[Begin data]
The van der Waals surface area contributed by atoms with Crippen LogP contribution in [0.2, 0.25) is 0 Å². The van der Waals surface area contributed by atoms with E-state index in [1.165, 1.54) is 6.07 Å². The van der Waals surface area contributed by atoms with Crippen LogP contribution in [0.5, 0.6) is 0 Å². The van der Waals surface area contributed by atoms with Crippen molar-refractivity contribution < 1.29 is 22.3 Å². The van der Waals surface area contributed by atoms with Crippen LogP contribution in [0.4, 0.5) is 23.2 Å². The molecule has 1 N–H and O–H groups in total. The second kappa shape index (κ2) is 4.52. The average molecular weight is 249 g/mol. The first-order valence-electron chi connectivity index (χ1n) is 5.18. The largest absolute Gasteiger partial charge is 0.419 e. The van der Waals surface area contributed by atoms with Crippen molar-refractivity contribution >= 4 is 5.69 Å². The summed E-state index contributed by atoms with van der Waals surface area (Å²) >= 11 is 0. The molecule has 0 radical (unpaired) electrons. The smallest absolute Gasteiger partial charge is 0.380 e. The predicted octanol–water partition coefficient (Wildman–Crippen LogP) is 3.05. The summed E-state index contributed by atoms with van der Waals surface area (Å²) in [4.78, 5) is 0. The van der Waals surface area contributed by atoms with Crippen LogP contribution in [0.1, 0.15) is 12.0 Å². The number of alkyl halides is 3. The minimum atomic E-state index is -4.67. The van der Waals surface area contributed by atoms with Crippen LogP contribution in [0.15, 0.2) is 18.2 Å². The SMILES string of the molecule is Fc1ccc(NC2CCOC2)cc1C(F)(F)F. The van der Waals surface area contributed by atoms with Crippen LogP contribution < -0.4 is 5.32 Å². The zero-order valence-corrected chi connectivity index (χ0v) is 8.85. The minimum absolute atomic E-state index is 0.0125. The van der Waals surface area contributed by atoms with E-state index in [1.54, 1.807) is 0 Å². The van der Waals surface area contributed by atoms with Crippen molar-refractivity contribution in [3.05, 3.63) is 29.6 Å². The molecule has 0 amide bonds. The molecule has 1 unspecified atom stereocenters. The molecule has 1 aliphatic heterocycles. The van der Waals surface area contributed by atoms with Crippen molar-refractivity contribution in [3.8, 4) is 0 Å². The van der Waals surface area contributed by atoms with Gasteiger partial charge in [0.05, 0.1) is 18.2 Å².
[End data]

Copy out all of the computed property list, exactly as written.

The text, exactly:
The van der Waals surface area contributed by atoms with Crippen LogP contribution in [0.2, 0.25) is 0 Å². The van der Waals surface area contributed by atoms with E-state index in [1.165, 1.54) is 6.07 Å². The van der Waals surface area contributed by atoms with Crippen LogP contribution in [0.5, 0.6) is 0 Å². The van der Waals surface area contributed by atoms with Crippen molar-refractivity contribution < 1.29 is 22.3 Å². The van der Waals surface area contributed by atoms with Crippen LogP contribution in [0.4, 0.5) is 23.2 Å². The molecule has 1 N–H and O–H groups in total. The second kappa shape index (κ2) is 4.52. The average molecular weight is 249 g/mol. The first-order valence-electron chi connectivity index (χ1n) is 5.18. The largest absolute Gasteiger partial charge is 0.419 e. The van der Waals surface area contributed by atoms with Crippen molar-refractivity contribution >= 4 is 5.69 Å². The summed E-state index contributed by atoms with van der Waals surface area (Å²) >= 11 is 0. The molecule has 0 radical (unpaired) electrons. The smallest absolute Gasteiger partial charge is 0.380 e. The predicted octanol–water partition coefficient (Wildman–Crippen LogP) is 3.05. The summed E-state index contributed by atoms with van der Waals surface area (Å²) in [4.78, 5) is 0. The van der Waals surface area contributed by atoms with Crippen LogP contribution in [0.1, 0.15) is 12.0 Å². The number of alkyl halides is 3. The minimum atomic E-state index is -4.67. The van der Waals surface area contributed by atoms with Crippen LogP contribution in [0.15, 0.2) is 18.2 Å². The SMILES string of the molecule is Fc1ccc(NC2CCOC2)cc1C(F)(F)F. The van der Waals surface area contributed by atoms with Crippen LogP contribution < -0.4 is 5.32 Å². The zero-order valence-corrected chi connectivity index (χ0v) is 8.85. The minimum absolute atomic E-state index is 0.0125. The van der Waals surface area contributed by atoms with E-state index in [1.54, 1.807) is 0 Å². The van der Waals surface area contributed by atoms with Crippen molar-refractivity contribution in [3.05, 3.63) is 29.6 Å². The molecule has 0 amide bonds. The molecule has 1 unspecified atom stereocenters. The molecule has 1 aliphatic heterocycles. The van der Waals surface area contributed by atoms with Crippen molar-refractivity contribution in [3.8, 4) is 0 Å². The van der Waals surface area contributed by atoms with Gasteiger partial charge in [0.05, 0.1) is 18.2 Å².